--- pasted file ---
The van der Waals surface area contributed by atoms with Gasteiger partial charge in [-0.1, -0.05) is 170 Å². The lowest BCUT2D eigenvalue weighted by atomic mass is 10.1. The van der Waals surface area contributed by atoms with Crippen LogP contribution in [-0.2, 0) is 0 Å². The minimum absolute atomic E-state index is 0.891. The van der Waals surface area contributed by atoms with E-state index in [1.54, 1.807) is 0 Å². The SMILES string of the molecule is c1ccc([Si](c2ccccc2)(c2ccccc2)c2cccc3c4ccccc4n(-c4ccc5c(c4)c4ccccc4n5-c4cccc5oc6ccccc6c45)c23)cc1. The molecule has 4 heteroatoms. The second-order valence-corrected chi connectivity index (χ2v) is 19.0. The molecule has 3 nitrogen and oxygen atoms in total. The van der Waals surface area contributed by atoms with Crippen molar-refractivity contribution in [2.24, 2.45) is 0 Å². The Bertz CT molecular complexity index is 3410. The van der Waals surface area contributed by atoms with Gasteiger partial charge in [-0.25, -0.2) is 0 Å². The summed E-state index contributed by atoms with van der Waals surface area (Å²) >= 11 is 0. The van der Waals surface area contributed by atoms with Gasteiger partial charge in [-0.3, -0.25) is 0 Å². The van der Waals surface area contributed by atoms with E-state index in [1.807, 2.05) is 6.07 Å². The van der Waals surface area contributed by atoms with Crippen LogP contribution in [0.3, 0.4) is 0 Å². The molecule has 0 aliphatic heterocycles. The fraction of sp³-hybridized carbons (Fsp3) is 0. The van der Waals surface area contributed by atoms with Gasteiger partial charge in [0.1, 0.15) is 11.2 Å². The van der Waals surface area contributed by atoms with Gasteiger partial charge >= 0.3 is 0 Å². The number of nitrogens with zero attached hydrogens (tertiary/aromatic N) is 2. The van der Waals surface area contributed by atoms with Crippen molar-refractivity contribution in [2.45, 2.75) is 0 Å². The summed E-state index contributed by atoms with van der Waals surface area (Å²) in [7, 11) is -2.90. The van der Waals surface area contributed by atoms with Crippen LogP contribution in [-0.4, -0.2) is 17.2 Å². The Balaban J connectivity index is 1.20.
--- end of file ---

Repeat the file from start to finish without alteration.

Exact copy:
The van der Waals surface area contributed by atoms with Gasteiger partial charge in [-0.1, -0.05) is 170 Å². The lowest BCUT2D eigenvalue weighted by atomic mass is 10.1. The van der Waals surface area contributed by atoms with Crippen LogP contribution in [-0.2, 0) is 0 Å². The minimum absolute atomic E-state index is 0.891. The van der Waals surface area contributed by atoms with E-state index in [1.54, 1.807) is 0 Å². The SMILES string of the molecule is c1ccc([Si](c2ccccc2)(c2ccccc2)c2cccc3c4ccccc4n(-c4ccc5c(c4)c4ccccc4n5-c4cccc5oc6ccccc6c45)c23)cc1. The molecule has 4 heteroatoms. The second-order valence-corrected chi connectivity index (χ2v) is 19.0. The molecule has 3 nitrogen and oxygen atoms in total. The van der Waals surface area contributed by atoms with Crippen molar-refractivity contribution in [2.24, 2.45) is 0 Å². The Bertz CT molecular complexity index is 3410. The van der Waals surface area contributed by atoms with Gasteiger partial charge in [-0.25, -0.2) is 0 Å². The summed E-state index contributed by atoms with van der Waals surface area (Å²) >= 11 is 0. The van der Waals surface area contributed by atoms with Gasteiger partial charge in [-0.3, -0.25) is 0 Å². The van der Waals surface area contributed by atoms with E-state index in [1.807, 2.05) is 6.07 Å². The van der Waals surface area contributed by atoms with Crippen LogP contribution in [0.3, 0.4) is 0 Å². The molecule has 0 aliphatic heterocycles. The fraction of sp³-hybridized carbons (Fsp3) is 0. The van der Waals surface area contributed by atoms with Gasteiger partial charge in [0.1, 0.15) is 11.2 Å². The van der Waals surface area contributed by atoms with Gasteiger partial charge >= 0.3 is 0 Å². The number of nitrogens with zero attached hydrogens (tertiary/aromatic N) is 2. The van der Waals surface area contributed by atoms with Crippen molar-refractivity contribution in [2.45, 2.75) is 0 Å². The summed E-state index contributed by atoms with van der Waals surface area (Å²) in [7, 11) is -2.90. The van der Waals surface area contributed by atoms with Crippen LogP contribution in [-0.4, -0.2) is 17.2 Å². The Balaban J connectivity index is 1.20.